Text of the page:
32nd Division (United Kingdom)

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32nd Division
British 32nd Division insignia.png
Active 1915–1919
Country  United Kingdom
Branch  British Army
Type Infantry
Size Division

World War I

Battle of the Somme (1916)
Battle of Albert (1916)
Battle of Amiens (1918)
Reginald Barnes

The 32nd Division was an infantry division of the British Army that was raised in 1914, during World War I. The division was raised from volunteers for Lord Kitchener's New Armies, that was originally made up of infantry battalions raised by public subscription or private patronage. The division was taken over by the War Office in September 1915. It served in France and Belgium in the trenches of the Western Front for the duration of the war.

The division's insignia was four 'eights' arranged in an 'X' shape.

Unit history[edit]

On 10 December the War Office authorised the formation of the Fifth New Army. Like the other Kitchener Armies, it comprised six Divisions, in this case numbered 37 to 42. What eventually became 32nd Division was originally numbered 39th. In April 1915, the original Fourth New Army was broken up and its units converted for training and draft-finding purposes. When this took place the Fifth New Army became Fourth New Army and its Divisions were renumbered to 30th – 35th: thus what we remember as 32nd Division was born.

The Division was composed largely of locally raised units often known as “Pals”. It was a predominantly Northern Division, although locally raised units from Birmingham and Bristol were also in the structure.

After in most cases commencing training near home (although the Glasgow battalions moved to camp at Gailes and the 11th Border at Blackhall), the units were moved in May 1915 to concentrate in Shropshire but Prees Heath was found to be too wet for training and the brigades instead moved to Yorkshire (Wensley and Richmond, with use of the firing ranges at Strenshall). It was not until August that the Division moved for final training and firing practice at Codford on Salisbury Plain.

In November 1915 the Division received a warning order to prepare to sail for France. It remained on the Western Front for the remainder of the war and took part in the following engagements:

1916 The Battle of Albert* The Battle of Bazentin* The Battle of the Ancre*

  • the battles marked * are phases of the Battles of the Somme 1916

1917 Operations on the Ancre The pursuit of the German retreat to the Hindenburg Line

1918 The First Battle of Arras, a phase of the First Battles of the Somme 1918 The Battle of Amiens The Battle of Albert^ The Battle of Bapaume^ ^ the battles marked ^ are phases of the Second Battles of the Somme 1918 The Battle of the St Quentin Canal+ The Battle of Beaurevoir+ + the battles marked + are phases of the Battles of the Hindenburg Line The Battle of the Sambre, including the passge of the Oise-Sambre Canal, a phase of the Final Advance in Picardy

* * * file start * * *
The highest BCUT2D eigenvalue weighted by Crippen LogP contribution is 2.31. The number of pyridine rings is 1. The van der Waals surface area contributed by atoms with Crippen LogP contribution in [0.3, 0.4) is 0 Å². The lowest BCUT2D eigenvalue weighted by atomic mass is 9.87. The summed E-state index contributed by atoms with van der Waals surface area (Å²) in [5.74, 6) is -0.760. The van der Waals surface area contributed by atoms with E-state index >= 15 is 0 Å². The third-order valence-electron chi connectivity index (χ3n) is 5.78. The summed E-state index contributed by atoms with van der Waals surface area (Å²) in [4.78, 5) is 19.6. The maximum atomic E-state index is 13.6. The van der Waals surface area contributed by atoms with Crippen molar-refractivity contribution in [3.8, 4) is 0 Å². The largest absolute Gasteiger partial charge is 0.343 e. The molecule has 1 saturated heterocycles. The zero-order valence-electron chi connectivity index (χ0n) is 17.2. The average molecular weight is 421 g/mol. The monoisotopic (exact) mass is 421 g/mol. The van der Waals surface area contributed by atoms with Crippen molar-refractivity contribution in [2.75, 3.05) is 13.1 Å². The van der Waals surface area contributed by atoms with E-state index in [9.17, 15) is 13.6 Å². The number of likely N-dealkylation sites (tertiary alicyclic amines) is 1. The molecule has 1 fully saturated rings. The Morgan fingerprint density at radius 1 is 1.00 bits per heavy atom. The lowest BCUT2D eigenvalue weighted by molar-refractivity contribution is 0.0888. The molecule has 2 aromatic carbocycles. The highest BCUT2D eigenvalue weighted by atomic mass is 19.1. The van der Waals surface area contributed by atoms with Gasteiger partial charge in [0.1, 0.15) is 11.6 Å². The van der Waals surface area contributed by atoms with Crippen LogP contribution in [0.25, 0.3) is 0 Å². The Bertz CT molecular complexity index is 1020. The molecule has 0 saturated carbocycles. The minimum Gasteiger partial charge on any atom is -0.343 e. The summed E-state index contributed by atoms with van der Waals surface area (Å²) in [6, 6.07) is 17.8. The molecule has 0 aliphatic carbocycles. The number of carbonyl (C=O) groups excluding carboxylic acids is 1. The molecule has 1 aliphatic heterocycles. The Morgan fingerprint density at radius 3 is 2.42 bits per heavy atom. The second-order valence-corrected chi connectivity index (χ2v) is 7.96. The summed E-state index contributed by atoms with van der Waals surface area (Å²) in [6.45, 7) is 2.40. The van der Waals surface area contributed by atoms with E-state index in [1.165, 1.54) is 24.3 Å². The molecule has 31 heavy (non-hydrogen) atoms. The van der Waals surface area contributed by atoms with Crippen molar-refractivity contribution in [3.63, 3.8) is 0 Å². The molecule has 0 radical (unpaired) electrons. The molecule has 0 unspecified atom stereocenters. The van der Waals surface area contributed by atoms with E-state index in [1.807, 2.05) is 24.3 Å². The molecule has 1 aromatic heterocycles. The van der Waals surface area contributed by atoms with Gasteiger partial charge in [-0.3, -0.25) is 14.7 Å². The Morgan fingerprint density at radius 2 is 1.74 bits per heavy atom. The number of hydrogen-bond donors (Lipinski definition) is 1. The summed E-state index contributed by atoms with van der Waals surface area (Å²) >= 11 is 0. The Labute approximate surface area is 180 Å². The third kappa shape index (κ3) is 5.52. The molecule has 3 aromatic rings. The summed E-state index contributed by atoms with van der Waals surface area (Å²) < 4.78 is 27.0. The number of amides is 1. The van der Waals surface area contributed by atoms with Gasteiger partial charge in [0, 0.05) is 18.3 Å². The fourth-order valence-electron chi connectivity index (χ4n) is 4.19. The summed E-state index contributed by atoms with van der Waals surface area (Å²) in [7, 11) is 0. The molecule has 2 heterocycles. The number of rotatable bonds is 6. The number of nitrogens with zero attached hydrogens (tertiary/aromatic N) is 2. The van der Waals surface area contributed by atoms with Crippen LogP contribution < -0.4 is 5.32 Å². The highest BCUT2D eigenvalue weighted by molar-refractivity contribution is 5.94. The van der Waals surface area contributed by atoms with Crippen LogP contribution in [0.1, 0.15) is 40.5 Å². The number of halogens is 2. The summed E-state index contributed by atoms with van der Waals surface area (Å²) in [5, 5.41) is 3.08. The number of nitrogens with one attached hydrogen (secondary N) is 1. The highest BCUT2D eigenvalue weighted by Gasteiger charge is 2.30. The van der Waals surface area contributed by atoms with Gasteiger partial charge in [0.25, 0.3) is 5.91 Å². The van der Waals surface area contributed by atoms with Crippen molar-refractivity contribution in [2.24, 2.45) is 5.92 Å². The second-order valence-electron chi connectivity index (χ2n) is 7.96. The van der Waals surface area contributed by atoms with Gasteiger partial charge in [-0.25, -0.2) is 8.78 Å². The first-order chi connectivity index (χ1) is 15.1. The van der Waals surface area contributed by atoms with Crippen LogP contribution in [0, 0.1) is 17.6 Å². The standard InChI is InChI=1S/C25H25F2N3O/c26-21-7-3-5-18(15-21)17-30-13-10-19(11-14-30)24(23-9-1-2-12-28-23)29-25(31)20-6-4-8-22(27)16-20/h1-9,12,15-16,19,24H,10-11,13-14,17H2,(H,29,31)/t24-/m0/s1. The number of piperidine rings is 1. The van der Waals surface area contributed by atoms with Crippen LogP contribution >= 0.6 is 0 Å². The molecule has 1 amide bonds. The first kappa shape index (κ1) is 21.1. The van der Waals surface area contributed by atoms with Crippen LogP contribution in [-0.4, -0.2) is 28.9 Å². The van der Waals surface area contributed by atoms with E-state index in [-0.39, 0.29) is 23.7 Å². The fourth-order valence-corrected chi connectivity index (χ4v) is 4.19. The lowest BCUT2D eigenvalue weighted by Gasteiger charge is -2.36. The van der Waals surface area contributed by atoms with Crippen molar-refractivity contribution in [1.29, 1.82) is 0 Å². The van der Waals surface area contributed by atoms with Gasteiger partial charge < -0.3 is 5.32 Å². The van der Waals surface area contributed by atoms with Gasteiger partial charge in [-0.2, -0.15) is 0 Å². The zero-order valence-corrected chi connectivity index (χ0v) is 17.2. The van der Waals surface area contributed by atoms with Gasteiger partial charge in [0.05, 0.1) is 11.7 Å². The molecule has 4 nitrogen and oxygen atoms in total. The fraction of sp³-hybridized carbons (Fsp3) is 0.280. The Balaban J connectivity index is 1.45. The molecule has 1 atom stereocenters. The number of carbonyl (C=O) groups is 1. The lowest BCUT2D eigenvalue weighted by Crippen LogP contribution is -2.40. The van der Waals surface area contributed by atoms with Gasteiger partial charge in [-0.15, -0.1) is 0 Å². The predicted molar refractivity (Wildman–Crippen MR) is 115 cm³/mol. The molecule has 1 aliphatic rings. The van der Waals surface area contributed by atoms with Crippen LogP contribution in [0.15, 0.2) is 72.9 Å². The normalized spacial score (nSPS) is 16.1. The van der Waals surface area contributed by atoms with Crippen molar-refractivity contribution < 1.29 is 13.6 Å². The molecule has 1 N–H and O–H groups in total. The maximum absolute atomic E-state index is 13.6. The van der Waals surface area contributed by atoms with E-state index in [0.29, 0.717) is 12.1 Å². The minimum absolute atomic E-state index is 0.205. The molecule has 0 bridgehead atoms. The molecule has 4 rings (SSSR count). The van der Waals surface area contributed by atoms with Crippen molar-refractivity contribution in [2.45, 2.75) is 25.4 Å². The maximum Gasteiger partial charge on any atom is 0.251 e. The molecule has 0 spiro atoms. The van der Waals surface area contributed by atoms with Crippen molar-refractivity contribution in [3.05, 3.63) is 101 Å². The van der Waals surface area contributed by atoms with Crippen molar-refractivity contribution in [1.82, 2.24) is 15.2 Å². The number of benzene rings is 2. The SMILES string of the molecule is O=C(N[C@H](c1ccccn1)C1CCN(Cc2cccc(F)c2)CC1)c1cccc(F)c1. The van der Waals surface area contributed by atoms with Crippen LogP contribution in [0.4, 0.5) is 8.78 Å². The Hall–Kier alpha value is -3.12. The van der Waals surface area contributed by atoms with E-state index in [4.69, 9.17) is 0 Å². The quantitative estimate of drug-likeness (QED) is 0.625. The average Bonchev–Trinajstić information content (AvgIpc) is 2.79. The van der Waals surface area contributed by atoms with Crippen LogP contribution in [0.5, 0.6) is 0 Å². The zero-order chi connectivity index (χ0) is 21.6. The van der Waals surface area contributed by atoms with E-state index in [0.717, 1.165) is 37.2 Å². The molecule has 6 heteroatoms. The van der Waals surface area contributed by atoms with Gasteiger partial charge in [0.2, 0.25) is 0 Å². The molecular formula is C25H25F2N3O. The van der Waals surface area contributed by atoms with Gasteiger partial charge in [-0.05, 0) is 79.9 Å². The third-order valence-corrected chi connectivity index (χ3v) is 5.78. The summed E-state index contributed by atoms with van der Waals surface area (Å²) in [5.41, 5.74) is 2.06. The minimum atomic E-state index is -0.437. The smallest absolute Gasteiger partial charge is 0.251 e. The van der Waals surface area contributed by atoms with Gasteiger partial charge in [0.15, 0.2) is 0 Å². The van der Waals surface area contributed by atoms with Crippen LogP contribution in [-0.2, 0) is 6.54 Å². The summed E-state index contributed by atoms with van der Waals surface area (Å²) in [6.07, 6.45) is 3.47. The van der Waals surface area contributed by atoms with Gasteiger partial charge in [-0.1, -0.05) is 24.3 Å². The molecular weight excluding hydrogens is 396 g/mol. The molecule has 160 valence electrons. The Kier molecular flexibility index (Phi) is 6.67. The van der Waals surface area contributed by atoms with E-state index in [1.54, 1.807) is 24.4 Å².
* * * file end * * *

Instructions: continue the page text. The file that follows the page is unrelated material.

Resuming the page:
32nd Division achieved its best attacking results under Lambert’s command, spearheading Fourth Army’s attacks alongside the Australians between August and October 1918. It was Lambert who informed Field-Marshal Haig of mounting German resistance at Amiens, intelligence that persuaded Haig to refuse Foch’s order to continue the offensive and to switch the axis of advance to Byng’s Third Army on the Scarpe.

A working party of the 2nd Battalion, Manchester Regiment, part of the 32nd Division, moving up to the trenches near Serre, January 1917.


95th Brigade 

The brigade moved to the 5th Division in December 1915, swapping with the 14th Brigade.

96th Brigade 
97th Brigade 
  • 11th (Service) Battalion (Lonsdale), Border Regiment (until May 1918)
  • 1/5th (Cumberland) Battalion, Border Regiment (from May 1918)
  • 15th (Service) Battalion (1st Glasgow), Highland Light Infantry (to 14 Brigade January 1916)
  • 16th (Service) Battalion (2nd Glasgow), Highland Light Infantry (to Pioneers February 1918)
  • 17th (Service) Battalion (3rd Glasgow), Highland Light Infantry (disbanded February 1918)
  • 2nd Battalion, King's Own Yorkshire Light Infantry (from December 1915)
  • 10th (Service) Battalion, Argyll and Sutherland Highlanders (from February 1918)
14th Brigade 

The brigade joined from the 5th Division in December 1915, swapping with the 95 Brigade.

  • 1st Battalion, Dorset Regiment
  • 19th (Service) Battalion (3rd Salford), Lancashire Fusiliers (from 96 Brigade January 1916 until July 1916)
  • 1/5th Battalion, Royal Scots (from July 1916)
  • 15th (Service) Battalion (1st Glasgow), Highland Light Infantry (from 97 Brigade January 1916)
  • 2nd Battalion, Manchester Regiment (to 14 Brigade February 1918)


General Officier commanding[edit]

  • Major-General William Henry Rycroft September 1915 - May 1918
  • Major General Thomas Stanton Lambert 31 May 1918 - 1919

See also[edit]

External links[edit]